May 2007 – April 2008
This research will provide comprehensive evidence for Great Britain on linkages between university research departments and private sector innovation activity. The project will address two research questions.
First, it will investigate whether firms locate their research and development (R&D) facilities near to university research departments and whether the quality of university research matters for the extent of geographic clustering. For example, do firms in the pharmaceuticals industry locate their R&D laboratories near to chemistry and medical sciences departments carrying out world-class frontier research? Evidence that they do might imply that close geographic proximity to universities enables firms to capitalise better on the expertise of university scientists. The research will also look at foreign-owned R&D labs’ geographic clustering around universities within Great Britain, relative to UK-owned firms. Evidence that foreign-owned firms locate in the vicinity of frontier research departments would be in line with firms sourcing technology from Higher Education Institutions internationally.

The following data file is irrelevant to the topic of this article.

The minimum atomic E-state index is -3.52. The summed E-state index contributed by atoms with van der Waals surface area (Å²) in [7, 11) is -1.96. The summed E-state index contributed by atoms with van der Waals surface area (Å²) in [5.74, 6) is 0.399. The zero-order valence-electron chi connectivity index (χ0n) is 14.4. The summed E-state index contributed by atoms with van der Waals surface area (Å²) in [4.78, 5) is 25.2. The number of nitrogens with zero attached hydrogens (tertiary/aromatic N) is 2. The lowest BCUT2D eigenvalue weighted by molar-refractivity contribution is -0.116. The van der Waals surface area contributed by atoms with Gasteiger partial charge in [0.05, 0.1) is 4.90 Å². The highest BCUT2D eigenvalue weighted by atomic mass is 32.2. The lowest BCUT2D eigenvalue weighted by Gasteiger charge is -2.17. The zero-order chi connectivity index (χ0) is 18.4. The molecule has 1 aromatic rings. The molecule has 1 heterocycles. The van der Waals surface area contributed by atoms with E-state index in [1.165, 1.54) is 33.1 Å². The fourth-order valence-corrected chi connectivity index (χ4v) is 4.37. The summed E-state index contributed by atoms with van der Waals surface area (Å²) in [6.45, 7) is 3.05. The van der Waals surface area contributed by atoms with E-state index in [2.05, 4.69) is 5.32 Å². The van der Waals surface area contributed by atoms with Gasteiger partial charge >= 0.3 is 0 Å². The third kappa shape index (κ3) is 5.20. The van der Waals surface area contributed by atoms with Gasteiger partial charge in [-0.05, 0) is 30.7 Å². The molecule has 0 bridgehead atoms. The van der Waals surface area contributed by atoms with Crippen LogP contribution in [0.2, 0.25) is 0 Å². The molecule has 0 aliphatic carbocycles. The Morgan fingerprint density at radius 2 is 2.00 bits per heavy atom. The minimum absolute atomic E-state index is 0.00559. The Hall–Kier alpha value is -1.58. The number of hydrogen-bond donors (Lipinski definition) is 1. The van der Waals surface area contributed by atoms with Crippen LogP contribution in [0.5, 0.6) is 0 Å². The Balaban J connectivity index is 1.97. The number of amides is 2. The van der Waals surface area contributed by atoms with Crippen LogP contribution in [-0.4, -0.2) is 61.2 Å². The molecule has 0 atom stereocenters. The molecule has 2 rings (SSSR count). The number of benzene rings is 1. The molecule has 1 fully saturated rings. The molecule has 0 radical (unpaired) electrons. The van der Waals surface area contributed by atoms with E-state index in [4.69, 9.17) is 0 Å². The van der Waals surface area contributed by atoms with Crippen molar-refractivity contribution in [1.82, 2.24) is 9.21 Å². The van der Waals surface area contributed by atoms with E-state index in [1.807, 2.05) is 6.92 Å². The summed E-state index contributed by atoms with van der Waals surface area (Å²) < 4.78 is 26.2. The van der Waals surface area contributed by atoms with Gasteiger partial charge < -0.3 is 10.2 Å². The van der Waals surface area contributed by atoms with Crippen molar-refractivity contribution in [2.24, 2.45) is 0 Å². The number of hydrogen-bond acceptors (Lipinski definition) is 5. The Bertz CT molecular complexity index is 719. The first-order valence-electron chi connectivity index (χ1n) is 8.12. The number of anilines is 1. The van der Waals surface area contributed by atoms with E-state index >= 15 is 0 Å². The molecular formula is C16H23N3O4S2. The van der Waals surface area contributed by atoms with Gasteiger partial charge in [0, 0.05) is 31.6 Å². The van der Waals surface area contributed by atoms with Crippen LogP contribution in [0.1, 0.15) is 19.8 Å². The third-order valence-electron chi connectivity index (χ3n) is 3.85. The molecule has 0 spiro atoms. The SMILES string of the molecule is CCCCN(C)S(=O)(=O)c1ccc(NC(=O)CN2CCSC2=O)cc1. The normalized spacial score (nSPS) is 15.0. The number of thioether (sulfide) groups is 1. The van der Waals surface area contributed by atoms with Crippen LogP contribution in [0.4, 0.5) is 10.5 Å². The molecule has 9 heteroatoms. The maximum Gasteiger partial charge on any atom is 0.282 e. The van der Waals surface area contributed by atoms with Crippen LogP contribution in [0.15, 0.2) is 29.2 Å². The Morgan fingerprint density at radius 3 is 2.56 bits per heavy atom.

The second research question examines university-business interactions more directly. It will investigate whether geographic proximity to university research departments of varying quality is related to the likelihood that firms engage in co-operative R&D arrangements with universities and use information and knowledge generated by universities to help them innovate.
Selected Project Outputs
Please also see the project's ESRC page for the most up to date record of outputs.
1. Knowledge Transfer: the links between university research and business innovation Helen Simpson, CMPO Bulletin, Research in Public Policy Autumn 2007
2. Knowledge Transfer: The links between university research and business innovation Helen Simpson CMPO, 2007 Podcast
3. Geographic proximity and firm-university innovation inkages Abramovsky & Simpson Presentation at London School of Economics March 2008
Other recent relevant research